You’ve probably wondered it in the middle of a history test or on the first day of a new social studies class, or maybe your teachers have even asked you themselves—why does anything from the past decade, century or even millennium matter? Shouldn’t we be looking at the future, and not the past?
However, looking at the past is essential. Any educated person should know that the past is what moves us forward. It helps us grow and think. We either learn from the past or we ignore it—and either way, there are consequences.
In 1953, Ray Bradbury published his most iconic work, “Fahrenheit 451.” The dystopian noveltakes a look at a future society in which books are outlawed and destroyed by “firefighters.” The community is lazy and careless, absorbed in television and disinterested in the outside world. Suicide and empty-mindedness plague everyone, including firefighter Guy Montag, until one day he meets his strange neighbor, who causes him to have a revelation about the empty life that he and everyone around him has been living.
The winner of numerous prestigious awards, Bradbury’s book was terrifyingly ahead of its time and is intensely thought-provoking. The novel takes a trip to a reality of repressed and censored individual minds, influenced by a ban on intelligence and technology smothering free will. With an HBO adaptation coming later this year, the book and our modern lives are eerily similar.
The common expression “ignorance is bliss” is discussed heavily throughout the book, and is proven to be far from what we need to live by—the actions taken by Montag (stealing books to read himself, running away from the authorities) show that we as people have a thirst for knowledge. Additionally, it shows that if we are blind to truth and intelligence, we lose power over our own lives—no more control, and an intense lack of individuality and life.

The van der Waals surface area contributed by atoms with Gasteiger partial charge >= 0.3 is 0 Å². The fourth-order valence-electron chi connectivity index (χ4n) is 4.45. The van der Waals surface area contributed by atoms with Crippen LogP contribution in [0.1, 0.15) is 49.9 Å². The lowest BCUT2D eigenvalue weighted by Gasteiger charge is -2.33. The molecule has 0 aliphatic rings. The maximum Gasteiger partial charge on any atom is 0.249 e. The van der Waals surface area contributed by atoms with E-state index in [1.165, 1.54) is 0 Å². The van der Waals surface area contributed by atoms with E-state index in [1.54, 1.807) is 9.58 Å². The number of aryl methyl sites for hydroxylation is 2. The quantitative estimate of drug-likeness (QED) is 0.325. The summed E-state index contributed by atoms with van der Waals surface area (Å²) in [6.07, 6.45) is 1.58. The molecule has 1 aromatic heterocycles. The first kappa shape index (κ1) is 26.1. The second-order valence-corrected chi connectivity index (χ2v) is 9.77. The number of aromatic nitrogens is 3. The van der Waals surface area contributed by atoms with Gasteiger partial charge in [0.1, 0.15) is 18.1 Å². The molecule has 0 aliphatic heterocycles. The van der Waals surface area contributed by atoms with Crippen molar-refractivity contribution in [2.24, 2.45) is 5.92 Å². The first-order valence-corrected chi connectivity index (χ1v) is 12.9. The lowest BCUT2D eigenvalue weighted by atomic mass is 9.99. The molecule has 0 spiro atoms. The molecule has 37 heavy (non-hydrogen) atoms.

Other issues the book deals with are censorship and freedom of speech. These are widely disputed topics, especially with the intense spike of television and the Internet. In our modern lives, opinions are everywhere. According to statista.com, 81 percent of Americans and 2.46 billion users worldwide use social media. Anyone has the ability to put out whatever they want into the world, and that scares many people.
But copious studies on technology and its effects on humans, as well as Bradbury himself, have expressed concern about if this surplus of information is good. While books haven’t been forgotten or neglected, “Fahrenheit 451” brings up the idea that we may eventually reach the point where nobody bothers with them anymore—that the ban on books will be something we inflicted upon ourselves.
The past matters. One lesson we can take from “Fahrenheit 451” is that we need to read, to learn. Not just to to help ourselves, but to help the world around us. We need to read because without reading, how will we grow? And though Bradbury’s narrative includes the fear that television and radio are what will destroy our minds, as long as we know that ignorance is not bliss, we can truly prevent the future he terrifyingly portrays.